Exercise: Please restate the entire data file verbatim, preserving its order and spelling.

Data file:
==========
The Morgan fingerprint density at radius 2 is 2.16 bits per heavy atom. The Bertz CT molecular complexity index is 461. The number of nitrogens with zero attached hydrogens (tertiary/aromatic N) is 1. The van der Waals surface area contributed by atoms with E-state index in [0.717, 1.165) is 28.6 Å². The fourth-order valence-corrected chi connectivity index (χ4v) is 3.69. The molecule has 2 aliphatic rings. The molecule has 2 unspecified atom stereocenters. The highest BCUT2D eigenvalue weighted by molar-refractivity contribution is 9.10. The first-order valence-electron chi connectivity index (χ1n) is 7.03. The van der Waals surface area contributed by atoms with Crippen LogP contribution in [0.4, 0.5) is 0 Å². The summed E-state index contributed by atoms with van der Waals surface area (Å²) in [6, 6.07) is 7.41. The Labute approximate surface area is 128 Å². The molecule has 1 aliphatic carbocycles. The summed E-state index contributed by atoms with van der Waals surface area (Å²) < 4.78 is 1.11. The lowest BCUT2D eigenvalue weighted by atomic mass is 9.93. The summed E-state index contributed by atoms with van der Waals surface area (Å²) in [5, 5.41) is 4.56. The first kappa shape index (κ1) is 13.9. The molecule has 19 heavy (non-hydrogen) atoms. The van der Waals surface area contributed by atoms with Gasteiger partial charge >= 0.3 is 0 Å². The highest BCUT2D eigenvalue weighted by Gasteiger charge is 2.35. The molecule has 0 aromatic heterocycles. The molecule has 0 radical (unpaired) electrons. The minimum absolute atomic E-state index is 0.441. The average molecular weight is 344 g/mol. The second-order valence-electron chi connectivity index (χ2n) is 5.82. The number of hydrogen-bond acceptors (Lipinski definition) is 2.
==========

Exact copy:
The Morgan fingerprint density at radius 2 is 2.16 bits per heavy atom. The Bertz CT molecular complexity index is 461. The number of nitrogens with zero attached hydrogens (tertiary/aromatic N) is 1. The van der Waals surface area contributed by atoms with E-state index in [0.717, 1.165) is 28.6 Å². The fourth-order valence-corrected chi connectivity index (χ4v) is 3.69. The molecule has 2 aliphatic rings. The molecule has 2 unspecified atom stereocenters. The highest BCUT2D eigenvalue weighted by molar-refractivity contribution is 9.10. The first-order valence-electron chi connectivity index (χ1n) is 7.03. The van der Waals surface area contributed by atoms with Crippen LogP contribution in [0.4, 0.5) is 0 Å². The summed E-state index contributed by atoms with van der Waals surface area (Å²) in [6, 6.07) is 7.41. The Labute approximate surface area is 128 Å². The molecule has 1 aliphatic carbocycles. The summed E-state index contributed by atoms with van der Waals surface area (Å²) < 4.78 is 1.11. The lowest BCUT2D eigenvalue weighted by atomic mass is 9.93. The summed E-state index contributed by atoms with van der Waals surface area (Å²) in [5, 5.41) is 4.56. The first kappa shape index (κ1) is 13.9. The molecule has 19 heavy (non-hydrogen) atoms. The van der Waals surface area contributed by atoms with Gasteiger partial charge >= 0.3 is 0 Å². The highest BCUT2D eigenvalue weighted by Gasteiger charge is 2.35. The molecule has 0 aromatic heterocycles. The molecule has 0 radical (unpaired) electrons. The minimum absolute atomic E-state index is 0.441. The average molecular weight is 344 g/mol. The second-order valence-electron chi connectivity index (χ2n) is 5.82. The number of hydrogen-bond acceptors (Lipinski definition) is 2.